“A man’s gotta know his limitations” says Harry Callahan.  The admonition makes sense  as one crosses the fine line between competence to incompetence.  Dirty Harry remarks frequently about the incompetence he sees in his superiors making for some great one-liners.

Sometimes people are advanced up the ladder of success only to find that their previous, stellar performance has little to do with the challenges they face in their new role.  Known as the Peter Principle, they fail because sufficient consideration was not given to whether or not they were indeed competent for the demands of the advanced position.

Similarly, the Icarus Syndrome describes the super-competent person who exceeds expectations at every level and knows it, exhibiting a confidence, self-assurance and hubris that borders on narcissism.   These people advance quickly without the necessary emotional and psychological discipline that empowers them to endure the stresses that come with added responsibilities.  Like Icarus who fell to his death because he flew too closely to the sun, their failures can be cataclysmic.

Through education, life-experience, training and discipline it is so important to develop a wisdom that is able to examine one’s self, to discern between good and bad counsel and to keep praise and criticism in perspective.  Stephen Covey’s 7 Habits for Highly Effective People offers a great model for proceeding through life with these reality checks based upon one’s values.  A man does need to know his limitations but he must test them and, in many cases, exceed them.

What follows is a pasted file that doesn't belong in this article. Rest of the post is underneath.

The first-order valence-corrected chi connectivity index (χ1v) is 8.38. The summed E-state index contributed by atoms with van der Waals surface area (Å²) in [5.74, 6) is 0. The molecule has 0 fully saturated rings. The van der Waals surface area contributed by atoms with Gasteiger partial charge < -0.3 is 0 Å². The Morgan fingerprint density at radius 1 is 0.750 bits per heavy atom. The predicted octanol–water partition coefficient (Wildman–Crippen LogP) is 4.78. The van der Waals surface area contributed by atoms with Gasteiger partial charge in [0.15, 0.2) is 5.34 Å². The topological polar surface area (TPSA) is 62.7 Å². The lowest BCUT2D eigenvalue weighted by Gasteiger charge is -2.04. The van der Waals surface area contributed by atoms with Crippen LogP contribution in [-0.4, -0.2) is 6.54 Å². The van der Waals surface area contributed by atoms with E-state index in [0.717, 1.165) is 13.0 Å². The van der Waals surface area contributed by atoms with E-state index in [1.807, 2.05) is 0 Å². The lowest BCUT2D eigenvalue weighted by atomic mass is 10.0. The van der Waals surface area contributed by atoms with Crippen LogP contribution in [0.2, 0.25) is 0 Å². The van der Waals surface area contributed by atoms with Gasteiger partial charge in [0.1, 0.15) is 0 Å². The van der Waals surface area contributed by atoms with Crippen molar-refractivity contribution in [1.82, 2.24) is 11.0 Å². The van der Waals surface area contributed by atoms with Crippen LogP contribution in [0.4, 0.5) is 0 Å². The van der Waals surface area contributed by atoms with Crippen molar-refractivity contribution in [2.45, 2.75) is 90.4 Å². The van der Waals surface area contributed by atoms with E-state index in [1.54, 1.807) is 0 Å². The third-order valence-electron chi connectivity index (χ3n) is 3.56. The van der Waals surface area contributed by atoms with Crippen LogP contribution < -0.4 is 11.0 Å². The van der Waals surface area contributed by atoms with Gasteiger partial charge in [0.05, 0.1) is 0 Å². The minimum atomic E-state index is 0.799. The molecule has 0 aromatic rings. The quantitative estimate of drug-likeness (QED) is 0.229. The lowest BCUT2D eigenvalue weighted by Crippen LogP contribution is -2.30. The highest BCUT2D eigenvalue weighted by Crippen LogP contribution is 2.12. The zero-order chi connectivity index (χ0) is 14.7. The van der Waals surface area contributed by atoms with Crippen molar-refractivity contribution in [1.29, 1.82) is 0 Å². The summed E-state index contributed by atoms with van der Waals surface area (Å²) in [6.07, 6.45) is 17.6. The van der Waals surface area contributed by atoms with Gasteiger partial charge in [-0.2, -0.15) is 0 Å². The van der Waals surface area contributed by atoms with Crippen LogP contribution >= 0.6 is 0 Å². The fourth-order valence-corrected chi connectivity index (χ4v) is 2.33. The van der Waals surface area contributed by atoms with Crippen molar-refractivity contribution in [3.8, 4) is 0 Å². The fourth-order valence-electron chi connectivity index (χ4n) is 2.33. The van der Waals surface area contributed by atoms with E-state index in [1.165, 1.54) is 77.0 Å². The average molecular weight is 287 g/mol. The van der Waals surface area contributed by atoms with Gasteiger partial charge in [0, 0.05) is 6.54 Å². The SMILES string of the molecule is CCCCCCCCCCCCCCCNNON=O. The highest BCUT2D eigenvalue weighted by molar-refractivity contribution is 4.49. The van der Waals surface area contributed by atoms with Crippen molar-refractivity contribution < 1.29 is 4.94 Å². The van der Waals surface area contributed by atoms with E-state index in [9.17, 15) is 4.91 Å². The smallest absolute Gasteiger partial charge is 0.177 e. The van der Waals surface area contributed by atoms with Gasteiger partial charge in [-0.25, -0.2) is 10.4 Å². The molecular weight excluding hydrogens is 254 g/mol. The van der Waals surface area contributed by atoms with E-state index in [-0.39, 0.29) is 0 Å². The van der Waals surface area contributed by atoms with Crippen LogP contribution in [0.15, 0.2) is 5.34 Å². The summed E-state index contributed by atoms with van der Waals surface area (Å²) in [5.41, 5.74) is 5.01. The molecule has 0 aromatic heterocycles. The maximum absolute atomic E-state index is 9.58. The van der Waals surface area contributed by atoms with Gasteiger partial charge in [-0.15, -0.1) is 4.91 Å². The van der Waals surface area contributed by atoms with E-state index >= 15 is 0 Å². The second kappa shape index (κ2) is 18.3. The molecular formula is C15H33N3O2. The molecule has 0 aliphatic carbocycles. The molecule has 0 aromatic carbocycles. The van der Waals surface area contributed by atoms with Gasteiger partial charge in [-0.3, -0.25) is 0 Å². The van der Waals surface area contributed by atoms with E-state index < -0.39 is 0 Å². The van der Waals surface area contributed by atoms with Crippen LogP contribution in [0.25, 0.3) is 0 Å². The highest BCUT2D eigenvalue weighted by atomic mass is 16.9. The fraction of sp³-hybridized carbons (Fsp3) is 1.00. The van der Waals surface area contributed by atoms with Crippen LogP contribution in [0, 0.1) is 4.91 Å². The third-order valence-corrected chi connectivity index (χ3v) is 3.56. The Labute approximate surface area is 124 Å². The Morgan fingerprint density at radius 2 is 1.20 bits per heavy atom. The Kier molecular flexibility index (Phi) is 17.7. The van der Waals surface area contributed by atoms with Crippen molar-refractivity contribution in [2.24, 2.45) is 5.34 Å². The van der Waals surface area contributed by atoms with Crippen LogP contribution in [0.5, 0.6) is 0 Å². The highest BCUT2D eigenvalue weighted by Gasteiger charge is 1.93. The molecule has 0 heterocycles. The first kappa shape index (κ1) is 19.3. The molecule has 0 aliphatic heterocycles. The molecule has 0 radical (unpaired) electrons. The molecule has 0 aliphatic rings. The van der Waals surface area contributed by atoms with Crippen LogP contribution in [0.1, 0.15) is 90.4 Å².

At the other end of the spectrum is the motivational challenge to “Reach for the stars”.  My inspiration for this article came when I happened to catch a recent commercial for a lumber store!

I loved the ingenuity of their presentation, taking a job that might be perceived as common, every-day work and catapulting it to a level of second-string astronaut that inspires, challenges and celebrates the value of the individual…the kind of person we’re looking for in our company.  Great commercial!


Navigating through life requires the kinds of skills that are able to deal with limitations both from without one’s self as well as within.  At other times opportunities arise that allow us to exceed limitations.  Sometimes the most limiting of all limitations are those we create for ourselves; i.e., those little voices within that tell us we’re not good enough, not smart enough or not gifted enough.

The truth is that this inner battle is the locus for the power of the Gospel found in the first and second Beatitudes that form the basis for most recovery programs.  In the face of a “Higher Power” who knows no limitations outside of the human heart we are immediately confronted by our own incompetence to save ourselves.  The ultimate cosmic paradox rests in this observation by the apostle Paul:  “Not that we are competent in ourselves to claim anything for ourselves, but our competence comes from God. He has made us competent….” (2 Corinthians 3:5-6).